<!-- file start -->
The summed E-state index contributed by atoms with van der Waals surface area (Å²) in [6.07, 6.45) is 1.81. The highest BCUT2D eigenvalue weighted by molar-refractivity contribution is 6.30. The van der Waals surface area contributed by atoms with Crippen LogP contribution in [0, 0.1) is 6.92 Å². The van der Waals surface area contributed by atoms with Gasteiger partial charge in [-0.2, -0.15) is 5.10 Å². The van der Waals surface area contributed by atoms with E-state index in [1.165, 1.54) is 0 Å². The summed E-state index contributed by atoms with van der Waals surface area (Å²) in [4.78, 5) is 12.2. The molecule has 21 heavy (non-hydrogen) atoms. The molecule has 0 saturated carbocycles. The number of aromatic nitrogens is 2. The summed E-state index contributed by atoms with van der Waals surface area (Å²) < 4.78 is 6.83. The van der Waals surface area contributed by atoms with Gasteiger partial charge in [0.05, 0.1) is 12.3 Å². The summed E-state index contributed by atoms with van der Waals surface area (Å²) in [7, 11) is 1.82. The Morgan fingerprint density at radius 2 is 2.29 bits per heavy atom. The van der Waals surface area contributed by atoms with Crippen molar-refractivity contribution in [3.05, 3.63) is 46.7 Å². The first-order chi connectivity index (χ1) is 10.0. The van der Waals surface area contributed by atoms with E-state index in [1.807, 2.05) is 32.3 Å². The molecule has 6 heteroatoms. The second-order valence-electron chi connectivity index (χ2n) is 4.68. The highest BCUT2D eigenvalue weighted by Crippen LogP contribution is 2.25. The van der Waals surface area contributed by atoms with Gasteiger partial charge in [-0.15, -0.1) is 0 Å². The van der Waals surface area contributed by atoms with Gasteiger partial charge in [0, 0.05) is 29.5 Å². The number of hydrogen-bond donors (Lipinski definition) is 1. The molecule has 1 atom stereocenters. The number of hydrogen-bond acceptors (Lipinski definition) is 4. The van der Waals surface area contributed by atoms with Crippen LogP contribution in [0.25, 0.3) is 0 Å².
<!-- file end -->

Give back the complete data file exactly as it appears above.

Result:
The summed E-state index contributed by atoms with van der Waals surface area (Å²) in [6.07, 6.45) is 1.81. The highest BCUT2D eigenvalue weighted by molar-refractivity contribution is 6.30. The van der Waals surface area contributed by atoms with Crippen LogP contribution in [0, 0.1) is 6.92 Å². The van der Waals surface area contributed by atoms with Gasteiger partial charge in [-0.2, -0.15) is 5.10 Å². The van der Waals surface area contributed by atoms with E-state index in [1.165, 1.54) is 0 Å². The summed E-state index contributed by atoms with van der Waals surface area (Å²) in [4.78, 5) is 12.2. The molecule has 21 heavy (non-hydrogen) atoms. The molecule has 0 saturated carbocycles. The number of aromatic nitrogens is 2. The summed E-state index contributed by atoms with van der Waals surface area (Å²) < 4.78 is 6.83. The van der Waals surface area contributed by atoms with Gasteiger partial charge in [0.05, 0.1) is 12.3 Å². The summed E-state index contributed by atoms with van der Waals surface area (Å²) in [7, 11) is 1.82. The Morgan fingerprint density at radius 2 is 2.29 bits per heavy atom. The van der Waals surface area contributed by atoms with Crippen molar-refractivity contribution in [3.05, 3.63) is 46.7 Å². The first-order chi connectivity index (χ1) is 10.0. The van der Waals surface area contributed by atoms with E-state index in [1.807, 2.05) is 32.3 Å². The molecule has 6 heteroatoms. The second-order valence-electron chi connectivity index (χ2n) is 4.68. The highest BCUT2D eigenvalue weighted by Crippen LogP contribution is 2.25. The van der Waals surface area contributed by atoms with Gasteiger partial charge in [-0.15, -0.1) is 0 Å². The van der Waals surface area contributed by atoms with Gasteiger partial charge in [0, 0.05) is 29.5 Å². The number of hydrogen-bond donors (Lipinski definition) is 1. The molecule has 1 atom stereocenters. The number of hydrogen-bond acceptors (Lipinski definition) is 4. The van der Waals surface area contributed by atoms with Crippen LogP contribution in [0.25, 0.3) is 0 Å².